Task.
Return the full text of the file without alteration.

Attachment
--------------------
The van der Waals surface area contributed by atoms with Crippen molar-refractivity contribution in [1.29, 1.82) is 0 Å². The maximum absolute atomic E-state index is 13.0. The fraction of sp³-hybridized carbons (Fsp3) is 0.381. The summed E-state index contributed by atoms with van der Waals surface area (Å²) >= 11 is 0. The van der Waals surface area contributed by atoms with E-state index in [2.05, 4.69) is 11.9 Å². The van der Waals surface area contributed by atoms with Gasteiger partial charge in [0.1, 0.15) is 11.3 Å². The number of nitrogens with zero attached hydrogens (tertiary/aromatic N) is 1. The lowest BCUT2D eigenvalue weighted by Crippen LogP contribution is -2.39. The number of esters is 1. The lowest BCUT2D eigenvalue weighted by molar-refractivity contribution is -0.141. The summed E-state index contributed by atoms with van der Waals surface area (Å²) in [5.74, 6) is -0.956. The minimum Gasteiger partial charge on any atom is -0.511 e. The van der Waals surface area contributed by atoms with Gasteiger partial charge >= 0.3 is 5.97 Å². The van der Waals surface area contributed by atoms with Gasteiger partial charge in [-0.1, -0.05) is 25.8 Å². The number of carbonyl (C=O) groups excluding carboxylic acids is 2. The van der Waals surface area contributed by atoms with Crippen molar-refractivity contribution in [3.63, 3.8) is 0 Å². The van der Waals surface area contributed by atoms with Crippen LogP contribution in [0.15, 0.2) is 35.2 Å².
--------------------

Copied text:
The van der Waals surface area contributed by atoms with Crippen molar-refractivity contribution in [1.29, 1.82) is 0 Å². The maximum absolute atomic E-state index is 13.0. The fraction of sp³-hybridized carbons (Fsp3) is 0.381. The summed E-state index contributed by atoms with van der Waals surface area (Å²) >= 11 is 0. The van der Waals surface area contributed by atoms with E-state index in [2.05, 4.69) is 11.9 Å². The van der Waals surface area contributed by atoms with Gasteiger partial charge in [0.1, 0.15) is 11.3 Å². The number of nitrogens with zero attached hydrogens (tertiary/aromatic N) is 1. The lowest BCUT2D eigenvalue weighted by Crippen LogP contribution is -2.39. The number of esters is 1. The lowest BCUT2D eigenvalue weighted by molar-refractivity contribution is -0.141. The summed E-state index contributed by atoms with van der Waals surface area (Å²) in [5.74, 6) is -0.956. The minimum Gasteiger partial charge on any atom is -0.511 e. The van der Waals surface area contributed by atoms with Gasteiger partial charge >= 0.3 is 5.97 Å². The van der Waals surface area contributed by atoms with Gasteiger partial charge in [-0.1, -0.05) is 25.8 Å². The number of carbonyl (C=O) groups excluding carboxylic acids is 2. The van der Waals surface area contributed by atoms with Crippen molar-refractivity contribution in [3.63, 3.8) is 0 Å². The van der Waals surface area contributed by atoms with Crippen LogP contribution in [0.15, 0.2) is 35.2 Å².